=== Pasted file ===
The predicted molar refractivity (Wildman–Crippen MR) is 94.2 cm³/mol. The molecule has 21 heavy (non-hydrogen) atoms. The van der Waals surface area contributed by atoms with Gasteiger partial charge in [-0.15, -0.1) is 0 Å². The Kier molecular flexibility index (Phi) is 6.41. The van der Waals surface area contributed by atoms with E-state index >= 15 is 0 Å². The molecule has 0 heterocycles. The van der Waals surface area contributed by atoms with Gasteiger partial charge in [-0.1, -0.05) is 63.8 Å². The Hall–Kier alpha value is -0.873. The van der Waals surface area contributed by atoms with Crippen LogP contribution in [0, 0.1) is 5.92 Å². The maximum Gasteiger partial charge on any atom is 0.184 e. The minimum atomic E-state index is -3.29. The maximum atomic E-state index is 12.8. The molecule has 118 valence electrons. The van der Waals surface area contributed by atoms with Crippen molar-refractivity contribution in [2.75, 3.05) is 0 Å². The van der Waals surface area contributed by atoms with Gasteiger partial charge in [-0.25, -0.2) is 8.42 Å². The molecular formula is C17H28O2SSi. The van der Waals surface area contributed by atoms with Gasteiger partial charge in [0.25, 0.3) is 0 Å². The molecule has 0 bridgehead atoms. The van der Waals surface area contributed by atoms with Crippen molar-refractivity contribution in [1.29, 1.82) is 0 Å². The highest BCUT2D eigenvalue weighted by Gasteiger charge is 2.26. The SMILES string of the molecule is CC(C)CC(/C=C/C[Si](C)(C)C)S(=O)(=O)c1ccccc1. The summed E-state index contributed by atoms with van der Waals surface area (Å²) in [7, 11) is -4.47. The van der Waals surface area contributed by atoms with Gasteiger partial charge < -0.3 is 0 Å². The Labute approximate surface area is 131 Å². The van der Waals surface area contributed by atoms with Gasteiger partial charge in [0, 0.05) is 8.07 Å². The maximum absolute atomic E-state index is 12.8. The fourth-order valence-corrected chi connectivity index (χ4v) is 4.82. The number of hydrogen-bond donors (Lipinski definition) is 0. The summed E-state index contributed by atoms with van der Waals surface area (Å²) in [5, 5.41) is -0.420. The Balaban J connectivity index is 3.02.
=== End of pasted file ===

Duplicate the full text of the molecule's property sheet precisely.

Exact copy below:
The predicted molar refractivity (Wildman–Crippen MR) is 94.2 cm³/mol. The molecule has 21 heavy (non-hydrogen) atoms. The van der Waals surface area contributed by atoms with Gasteiger partial charge in [-0.15, -0.1) is 0 Å². The Kier molecular flexibility index (Phi) is 6.41. The van der Waals surface area contributed by atoms with E-state index >= 15 is 0 Å². The molecule has 0 heterocycles. The van der Waals surface area contributed by atoms with Gasteiger partial charge in [-0.1, -0.05) is 63.8 Å². The Hall–Kier alpha value is -0.873. The van der Waals surface area contributed by atoms with Crippen LogP contribution in [0, 0.1) is 5.92 Å². The maximum Gasteiger partial charge on any atom is 0.184 e. The minimum atomic E-state index is -3.29. The maximum atomic E-state index is 12.8. The molecule has 118 valence electrons. The van der Waals surface area contributed by atoms with Crippen molar-refractivity contribution in [2.75, 3.05) is 0 Å². The van der Waals surface area contributed by atoms with Gasteiger partial charge in [-0.25, -0.2) is 8.42 Å². The molecular formula is C17H28O2SSi. The van der Waals surface area contributed by atoms with Gasteiger partial charge in [0.25, 0.3) is 0 Å². The molecule has 0 bridgehead atoms. The van der Waals surface area contributed by atoms with Crippen molar-refractivity contribution in [1.29, 1.82) is 0 Å². The highest BCUT2D eigenvalue weighted by Gasteiger charge is 2.26. The SMILES string of the molecule is CC(C)CC(/C=C/C[Si](C)(C)C)S(=O)(=O)c1ccccc1. The summed E-state index contributed by atoms with van der Waals surface area (Å²) in [7, 11) is -4.47. The van der Waals surface area contributed by atoms with Gasteiger partial charge < -0.3 is 0 Å². The Labute approximate surface area is 131 Å². The van der Waals surface area contributed by atoms with Gasteiger partial charge in [0, 0.05) is 8.07 Å². The maximum absolute atomic E-state index is 12.8. The fourth-order valence-corrected chi connectivity index (χ4v) is 4.82. The number of hydrogen-bond donors (Lipinski definition) is 0. The summed E-state index contributed by atoms with van der Waals surface area (Å²) in [5, 5.41) is -0.420. The Balaban J connectivity index is 3.02.